- Accepted August 18, 2014.
- Address correspondence to Jeff R. Temple, PhD, Director, Behavioral Health and Research; Department of Ob/Gyn, UTMB Health, 301 University Blvd, Galveston, TX 77555-0587. E-mail:
Dr Temple contributed to all aspects of manuscript preparation, including conceptualizing and designing the study, drafting the initial manuscript, and editing; Dr Choi contributed to the conception and design, analysis, writing, editing, and review of the manuscript; and both authors approved the final manuscript as submitted.
FINANCIAL DISCLOSURE: The authors have indicated they have no financial relationships relevant to this article to disclose.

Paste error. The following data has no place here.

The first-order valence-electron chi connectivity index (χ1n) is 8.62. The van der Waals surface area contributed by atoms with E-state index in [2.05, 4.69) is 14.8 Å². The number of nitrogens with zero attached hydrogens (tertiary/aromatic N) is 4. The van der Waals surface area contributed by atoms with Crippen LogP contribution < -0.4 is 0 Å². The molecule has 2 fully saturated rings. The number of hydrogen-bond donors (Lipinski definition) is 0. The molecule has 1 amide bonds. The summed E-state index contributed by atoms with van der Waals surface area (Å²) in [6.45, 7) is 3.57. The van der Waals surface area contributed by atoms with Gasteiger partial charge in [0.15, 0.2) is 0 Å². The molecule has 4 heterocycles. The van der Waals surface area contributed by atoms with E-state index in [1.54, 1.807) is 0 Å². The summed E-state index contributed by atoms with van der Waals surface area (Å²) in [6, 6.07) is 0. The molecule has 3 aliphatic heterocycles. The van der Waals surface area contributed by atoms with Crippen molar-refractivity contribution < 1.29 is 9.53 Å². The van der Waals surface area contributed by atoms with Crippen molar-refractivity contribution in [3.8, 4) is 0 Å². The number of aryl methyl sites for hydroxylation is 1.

FUNDING: Dr Temple is supported by award K23HD059916 from the Eunice Kennedy Shriver National Institute of Child Health & Human Development (NICHD) and award 2012-WG-BX-0005 from the National Institute of Justice (NIJ). The content is solely the responsibility of the authors and does not necessarily represent the official views of the NICHD or NIJ. Funded by the National Institutes of Health (NIH).
POTENTIAL CONFLICT OF INTEREST: The authors have indicated they have no potential conflicts of interest to disclose.
- Copyright © 2014 by the American Academy of Pediatrics